The Mk4 Supra (also known as “the good Supra” or “the Supra that counts”) is indeed one of the most iconic Japanese sports cars from the ’90s, and there’s a pretty long list of them. Those are the glory years of the Mazda RX-7 or the R33 (and, later on, R34) Nissan Skyline, to name the headliners, so any other Japanese model would have to bring something special to the table to make itself stand out.
Apart from its sexy design, the Supra also offered the famous 2JZ engine with its straight-six setup, three-liter displacement, tame original output but a massive potential for improvement. And people didn’t waste too much time taking advantage of that.
Figures such as 1,000 hp seem to be the bare minimum, but the Supra can have a few limitations when it comes to putting the power down. One of them is the fact it sends all its power to the rear wheels, which means you’re going to need big fat wheels with very slick tires if you’re going for top acceleration performance. The second is the gearbox: manuals are cool, but they’re not made for drag racing.
To get the most of your build, you need a very fast automatic, and they rarely come any quicker than a dual-clutch unit. However, before the Supra in the clip below came to be, the world had never seen one with a dual-clutch transmission. Well, at least that’s what the owner claims, and that would be a pretty big lie if he was making that up.
The seven-speed gearbox was taken off a BMW M3 E90 and required a lot of tweaking to make the transplant possible, but the company who did it made such good work of it that they’re now selling kits for everyone interested. Of course, with Supras routinely going over the 1,000 hp mark, you kind of have to choose between one or the other. For a sensible, useful build, however, it sounds like the M3 tranny could be a perfect match.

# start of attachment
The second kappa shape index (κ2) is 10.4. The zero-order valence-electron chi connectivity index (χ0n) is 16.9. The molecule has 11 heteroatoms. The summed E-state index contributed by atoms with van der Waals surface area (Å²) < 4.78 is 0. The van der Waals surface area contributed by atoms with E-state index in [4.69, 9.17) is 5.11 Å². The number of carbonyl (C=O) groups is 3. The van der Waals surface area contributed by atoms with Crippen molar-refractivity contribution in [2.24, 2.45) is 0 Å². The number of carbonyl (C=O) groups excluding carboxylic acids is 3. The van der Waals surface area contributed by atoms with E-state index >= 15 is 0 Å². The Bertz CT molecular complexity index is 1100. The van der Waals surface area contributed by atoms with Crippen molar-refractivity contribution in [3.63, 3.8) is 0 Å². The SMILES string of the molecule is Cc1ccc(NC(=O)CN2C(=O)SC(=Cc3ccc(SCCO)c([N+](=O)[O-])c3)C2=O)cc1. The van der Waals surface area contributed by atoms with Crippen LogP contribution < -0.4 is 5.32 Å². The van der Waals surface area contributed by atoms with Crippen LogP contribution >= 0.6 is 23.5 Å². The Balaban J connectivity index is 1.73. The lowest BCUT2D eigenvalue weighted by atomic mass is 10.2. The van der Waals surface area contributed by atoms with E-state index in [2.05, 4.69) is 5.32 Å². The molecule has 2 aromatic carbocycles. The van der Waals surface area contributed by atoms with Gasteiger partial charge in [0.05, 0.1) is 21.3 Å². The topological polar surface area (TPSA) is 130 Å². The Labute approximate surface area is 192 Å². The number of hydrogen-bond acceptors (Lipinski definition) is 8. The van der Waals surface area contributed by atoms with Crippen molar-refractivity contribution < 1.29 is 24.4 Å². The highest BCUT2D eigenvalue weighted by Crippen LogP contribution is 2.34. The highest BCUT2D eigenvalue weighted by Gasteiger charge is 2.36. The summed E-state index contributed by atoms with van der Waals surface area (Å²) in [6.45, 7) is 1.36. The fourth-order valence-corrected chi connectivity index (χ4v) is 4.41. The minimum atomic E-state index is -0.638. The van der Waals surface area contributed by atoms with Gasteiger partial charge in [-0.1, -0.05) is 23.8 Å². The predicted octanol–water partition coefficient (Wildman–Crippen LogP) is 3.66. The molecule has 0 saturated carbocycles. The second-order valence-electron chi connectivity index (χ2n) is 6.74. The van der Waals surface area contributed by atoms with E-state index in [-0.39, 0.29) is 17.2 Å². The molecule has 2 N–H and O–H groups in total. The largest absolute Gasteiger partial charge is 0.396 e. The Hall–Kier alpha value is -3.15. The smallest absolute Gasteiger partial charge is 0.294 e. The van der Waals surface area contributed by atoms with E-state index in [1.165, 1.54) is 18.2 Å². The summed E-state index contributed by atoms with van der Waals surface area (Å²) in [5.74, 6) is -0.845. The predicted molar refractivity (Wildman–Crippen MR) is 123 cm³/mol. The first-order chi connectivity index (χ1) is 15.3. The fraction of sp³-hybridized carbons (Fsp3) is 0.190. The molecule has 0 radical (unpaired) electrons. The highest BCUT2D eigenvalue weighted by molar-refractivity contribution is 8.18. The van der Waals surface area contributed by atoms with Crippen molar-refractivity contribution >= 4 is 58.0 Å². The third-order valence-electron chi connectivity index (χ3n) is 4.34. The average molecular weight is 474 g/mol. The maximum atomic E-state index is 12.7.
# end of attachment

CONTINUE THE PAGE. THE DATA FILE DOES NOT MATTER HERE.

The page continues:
To get the power, the owner had an AGP Precision 6266 Ball Bearing Gen2 62mm single turbo installed. The unit is rated for as much as 800 hp but on this particular Toyota Supra, it makes about 700 horsepower. The engine, however, is built to take close to 1,500 hp, so there is still room for more should the 700 ever feel insufficient.
Judging by Jamie’s reaction, a guy who owns cars with more power and has driven cars with a lot more power, we’d say that day doesn’t seem to be coming any time soon. This Supra may just have the perfect amount of power for the street, and with that dual-clutch transmission, it can deliver all of it in what must feel like a relentless manner.
With that taken care of, the only thing we’d put a little more work into is the car’s interior: if the ’90s were a good time for exterior design, the exact opposite can be said about cabin design. We can respect the wish to keep it original, but originality should not be mistaken for complete neglect. You can’t put that much money in the car and not be bothered to change the leather skirt on the handbrake lever.